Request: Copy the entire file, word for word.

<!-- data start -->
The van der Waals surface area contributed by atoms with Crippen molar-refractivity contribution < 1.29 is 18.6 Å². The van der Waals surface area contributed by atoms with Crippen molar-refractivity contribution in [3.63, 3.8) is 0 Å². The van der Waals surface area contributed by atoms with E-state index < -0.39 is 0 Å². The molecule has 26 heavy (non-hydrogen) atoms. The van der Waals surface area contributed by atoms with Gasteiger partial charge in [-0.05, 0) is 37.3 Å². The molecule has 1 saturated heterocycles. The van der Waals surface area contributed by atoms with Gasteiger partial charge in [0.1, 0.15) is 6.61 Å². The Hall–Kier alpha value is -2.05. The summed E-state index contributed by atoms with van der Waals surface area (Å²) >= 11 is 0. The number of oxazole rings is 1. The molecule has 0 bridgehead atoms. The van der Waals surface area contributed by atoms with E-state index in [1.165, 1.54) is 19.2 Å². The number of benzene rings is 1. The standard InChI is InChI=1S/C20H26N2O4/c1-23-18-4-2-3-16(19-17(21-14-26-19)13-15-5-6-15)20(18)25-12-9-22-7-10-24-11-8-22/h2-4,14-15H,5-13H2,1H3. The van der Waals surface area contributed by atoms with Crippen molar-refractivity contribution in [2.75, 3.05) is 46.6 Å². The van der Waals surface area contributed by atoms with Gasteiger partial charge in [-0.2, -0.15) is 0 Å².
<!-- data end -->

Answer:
The van der Waals surface area contributed by atoms with Crippen molar-refractivity contribution < 1.29 is 18.6 Å². The van der Waals surface area contributed by atoms with Crippen molar-refractivity contribution in [3.63, 3.8) is 0 Å². The van der Waals surface area contributed by atoms with E-state index < -0.39 is 0 Å². The molecule has 26 heavy (non-hydrogen) atoms. The van der Waals surface area contributed by atoms with Gasteiger partial charge in [-0.05, 0) is 37.3 Å². The molecule has 1 saturated heterocycles. The van der Waals surface area contributed by atoms with Gasteiger partial charge in [0.1, 0.15) is 6.61 Å². The Hall–Kier alpha value is -2.05. The summed E-state index contributed by atoms with van der Waals surface area (Å²) >= 11 is 0. The number of oxazole rings is 1. The molecule has 0 bridgehead atoms. The van der Waals surface area contributed by atoms with E-state index in [1.165, 1.54) is 19.2 Å². The number of benzene rings is 1. The standard InChI is InChI=1S/C20H26N2O4/c1-23-18-4-2-3-16(19-17(21-14-26-19)13-15-5-6-15)20(18)25-12-9-22-7-10-24-11-8-22/h2-4,14-15H,5-13H2,1H3. The van der Waals surface area contributed by atoms with Crippen molar-refractivity contribution in [2.75, 3.05) is 46.6 Å². The van der Waals surface area contributed by atoms with Gasteiger partial charge in [-0.2, -0.15) is 0 Å².